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Seattle Thoughts: Mediocre Espresso

Kenny laughed. Immediately.

Anyone who has spent a great deal of time around me when I'm talking coffee will tell you, from personal experience, that I won't shy away from being honest when I feel the occasion calls for it. Unfortunately, those occasions are often precisely when others do not want me to be honest.

Allow me to clarify.

As I explained to Kenny and Pablo, it does a coffee shop no service when a barista asks how my espresso was and I tell them, "It was good!" and then promptly walk out and tell my friends and everyone else who asks, " was mediocre." Sometimes, the truth hurts. Sometimes, feedback isn't helpful. Sometimes, hurtful truth isn't helpful. I honestly wanted to be truthful, even hurtful if necessary, and I certainly wanted to be helpful.

Allow me to clarify still more.

I told Austin, the barista at 15th Avenue Coffee & Tea, that the single-origin Kenya AB espresso I had been served was mediocre. Actually, I didn't say the word mediocre; I had lifted my hand, palm-downward with my fingers spread open, and wiggled it in a motion while making a noise which clearly indicated the word I wanted to indicate: Mediocre.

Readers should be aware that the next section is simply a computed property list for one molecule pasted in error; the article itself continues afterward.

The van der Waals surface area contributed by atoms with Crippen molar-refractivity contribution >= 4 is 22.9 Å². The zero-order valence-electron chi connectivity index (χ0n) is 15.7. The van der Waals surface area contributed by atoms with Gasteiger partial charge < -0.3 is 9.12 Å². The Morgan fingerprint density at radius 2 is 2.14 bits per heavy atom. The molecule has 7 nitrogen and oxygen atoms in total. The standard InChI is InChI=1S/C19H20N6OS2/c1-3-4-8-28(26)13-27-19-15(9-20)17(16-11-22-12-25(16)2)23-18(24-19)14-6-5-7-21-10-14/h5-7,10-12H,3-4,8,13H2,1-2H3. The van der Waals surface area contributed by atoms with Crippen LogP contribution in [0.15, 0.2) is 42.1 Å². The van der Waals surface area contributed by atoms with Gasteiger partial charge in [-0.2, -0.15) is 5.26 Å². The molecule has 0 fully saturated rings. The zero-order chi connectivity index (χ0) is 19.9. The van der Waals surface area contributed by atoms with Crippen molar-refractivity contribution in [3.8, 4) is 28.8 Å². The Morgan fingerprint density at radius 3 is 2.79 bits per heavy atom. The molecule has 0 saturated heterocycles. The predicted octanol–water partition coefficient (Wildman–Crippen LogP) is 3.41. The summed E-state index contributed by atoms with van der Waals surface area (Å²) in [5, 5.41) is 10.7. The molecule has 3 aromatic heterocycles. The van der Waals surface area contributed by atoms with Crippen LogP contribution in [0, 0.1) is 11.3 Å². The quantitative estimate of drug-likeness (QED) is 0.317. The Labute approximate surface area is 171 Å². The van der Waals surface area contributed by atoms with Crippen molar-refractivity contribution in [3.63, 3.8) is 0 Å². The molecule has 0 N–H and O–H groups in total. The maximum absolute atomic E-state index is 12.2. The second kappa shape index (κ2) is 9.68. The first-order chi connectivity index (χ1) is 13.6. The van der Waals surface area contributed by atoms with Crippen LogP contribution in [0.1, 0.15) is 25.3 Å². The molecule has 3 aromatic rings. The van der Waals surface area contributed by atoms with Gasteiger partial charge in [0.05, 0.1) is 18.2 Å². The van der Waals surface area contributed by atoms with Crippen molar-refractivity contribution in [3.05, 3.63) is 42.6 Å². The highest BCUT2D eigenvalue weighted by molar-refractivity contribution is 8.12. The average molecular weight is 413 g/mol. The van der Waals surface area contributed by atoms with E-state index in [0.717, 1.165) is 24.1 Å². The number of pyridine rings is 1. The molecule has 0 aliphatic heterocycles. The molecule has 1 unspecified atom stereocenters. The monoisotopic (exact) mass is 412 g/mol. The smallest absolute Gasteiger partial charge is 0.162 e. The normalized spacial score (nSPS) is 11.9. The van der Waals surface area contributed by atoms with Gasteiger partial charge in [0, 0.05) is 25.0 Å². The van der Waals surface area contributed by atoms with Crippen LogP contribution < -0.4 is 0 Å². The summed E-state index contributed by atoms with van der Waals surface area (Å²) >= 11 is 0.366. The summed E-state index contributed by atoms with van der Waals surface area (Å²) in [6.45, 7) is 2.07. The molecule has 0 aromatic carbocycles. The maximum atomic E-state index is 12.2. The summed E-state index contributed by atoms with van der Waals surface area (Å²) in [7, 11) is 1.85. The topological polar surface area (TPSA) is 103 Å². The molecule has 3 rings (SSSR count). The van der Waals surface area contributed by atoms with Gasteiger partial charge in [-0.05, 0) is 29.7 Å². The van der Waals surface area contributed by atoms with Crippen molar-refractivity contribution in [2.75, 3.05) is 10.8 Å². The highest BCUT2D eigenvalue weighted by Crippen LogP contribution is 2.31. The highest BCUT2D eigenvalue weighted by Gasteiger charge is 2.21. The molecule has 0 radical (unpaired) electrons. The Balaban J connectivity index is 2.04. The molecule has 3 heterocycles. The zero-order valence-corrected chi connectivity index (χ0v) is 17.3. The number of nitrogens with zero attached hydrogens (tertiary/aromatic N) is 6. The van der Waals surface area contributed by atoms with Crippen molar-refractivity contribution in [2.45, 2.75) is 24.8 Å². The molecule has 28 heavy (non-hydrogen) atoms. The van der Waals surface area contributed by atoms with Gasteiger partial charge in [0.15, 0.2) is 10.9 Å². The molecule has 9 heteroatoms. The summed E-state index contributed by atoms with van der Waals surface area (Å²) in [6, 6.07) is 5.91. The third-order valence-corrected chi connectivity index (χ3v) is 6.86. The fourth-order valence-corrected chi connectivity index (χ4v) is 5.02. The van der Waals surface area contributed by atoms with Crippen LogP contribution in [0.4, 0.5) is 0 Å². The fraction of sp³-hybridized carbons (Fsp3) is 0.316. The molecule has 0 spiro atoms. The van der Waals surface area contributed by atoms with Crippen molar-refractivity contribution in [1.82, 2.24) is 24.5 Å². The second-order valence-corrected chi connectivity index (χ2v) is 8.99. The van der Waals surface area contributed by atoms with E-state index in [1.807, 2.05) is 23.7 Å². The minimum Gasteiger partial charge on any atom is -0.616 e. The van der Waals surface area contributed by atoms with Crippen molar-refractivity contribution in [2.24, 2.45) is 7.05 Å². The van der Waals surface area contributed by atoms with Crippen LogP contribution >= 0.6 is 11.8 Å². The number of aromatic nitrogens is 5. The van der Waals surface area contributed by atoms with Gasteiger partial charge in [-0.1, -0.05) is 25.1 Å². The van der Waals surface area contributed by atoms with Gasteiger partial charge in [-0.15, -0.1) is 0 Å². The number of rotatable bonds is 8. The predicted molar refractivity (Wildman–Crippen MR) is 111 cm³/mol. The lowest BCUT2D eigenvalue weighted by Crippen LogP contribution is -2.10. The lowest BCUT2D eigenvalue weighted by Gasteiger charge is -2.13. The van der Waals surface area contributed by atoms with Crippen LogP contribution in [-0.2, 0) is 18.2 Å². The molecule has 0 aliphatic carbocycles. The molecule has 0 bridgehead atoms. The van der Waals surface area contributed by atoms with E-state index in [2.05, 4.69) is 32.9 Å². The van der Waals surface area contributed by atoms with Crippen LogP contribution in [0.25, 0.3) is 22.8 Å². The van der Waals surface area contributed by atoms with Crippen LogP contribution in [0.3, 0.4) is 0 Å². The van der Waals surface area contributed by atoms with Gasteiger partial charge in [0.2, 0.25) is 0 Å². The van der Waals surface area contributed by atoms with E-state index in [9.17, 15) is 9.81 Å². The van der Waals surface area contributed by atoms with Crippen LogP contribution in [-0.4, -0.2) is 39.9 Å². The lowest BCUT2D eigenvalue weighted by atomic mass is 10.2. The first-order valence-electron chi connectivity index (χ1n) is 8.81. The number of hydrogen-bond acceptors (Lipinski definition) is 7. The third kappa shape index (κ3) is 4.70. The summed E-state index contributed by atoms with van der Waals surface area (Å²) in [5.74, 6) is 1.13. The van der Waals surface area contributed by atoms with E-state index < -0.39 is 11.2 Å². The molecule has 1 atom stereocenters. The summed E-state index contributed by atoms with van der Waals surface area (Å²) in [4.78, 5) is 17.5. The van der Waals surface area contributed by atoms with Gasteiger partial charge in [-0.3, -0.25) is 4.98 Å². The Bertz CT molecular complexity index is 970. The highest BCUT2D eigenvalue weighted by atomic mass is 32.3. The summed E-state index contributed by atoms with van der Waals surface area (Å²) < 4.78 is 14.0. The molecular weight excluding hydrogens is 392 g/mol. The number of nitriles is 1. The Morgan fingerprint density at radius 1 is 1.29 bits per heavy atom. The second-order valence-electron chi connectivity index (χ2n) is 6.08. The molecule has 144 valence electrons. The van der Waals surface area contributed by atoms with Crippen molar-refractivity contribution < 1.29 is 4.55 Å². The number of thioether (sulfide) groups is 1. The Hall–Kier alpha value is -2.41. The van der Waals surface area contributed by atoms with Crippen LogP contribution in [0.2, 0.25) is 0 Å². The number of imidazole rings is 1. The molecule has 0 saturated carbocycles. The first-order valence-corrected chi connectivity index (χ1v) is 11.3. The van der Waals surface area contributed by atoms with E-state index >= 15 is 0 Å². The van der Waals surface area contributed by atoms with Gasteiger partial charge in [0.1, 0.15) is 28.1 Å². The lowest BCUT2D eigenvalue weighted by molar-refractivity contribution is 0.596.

It was the truth, and it clearly hurt. Kenny's laughter wasn't helping.

At that point, my feedback wasn't helpful, so I expounded. I told him what I had told Kenny and Pablo: The fruit was there, the flavor was there, it just didn't "pop" at all. A Kenya pulled as espresso is a unique animal: wild and flashy, vivid and powerful and woefully dangerous. I felt it should have ascended quickly up my palate and made my eyes pop open intensely in surprise; instead, it just sort of stood there...and boredom.

The reason I gave such honest feedback? They cared. Austin and the other barista clearly wanted to offer up an outstanding product. My aim was not to bash the latest Starbucks project into oblivion; it was to enjoy it for what it was, offer up some critique, and be on my merry way. In retrospect, I think Austin was not prepared for my up-front honesty. Kenny, however, was used to it, and so he laughed. I took the time to explain myself to Austin, telling him precisely why I felt no qualms in being so honest in what I tasted. It had nothing to do with the fact that I was in a Starbucks and wanted to engage in some high-handed, silly game of Charbucks-bashing. No, it was and is simply this: The espresso was mediocre, and if they want to serve up a good espresso, they need to know when they serve up mediocre espresso. Otherwise, how will they know the difference?

posted by Bolo | 9:50 PM
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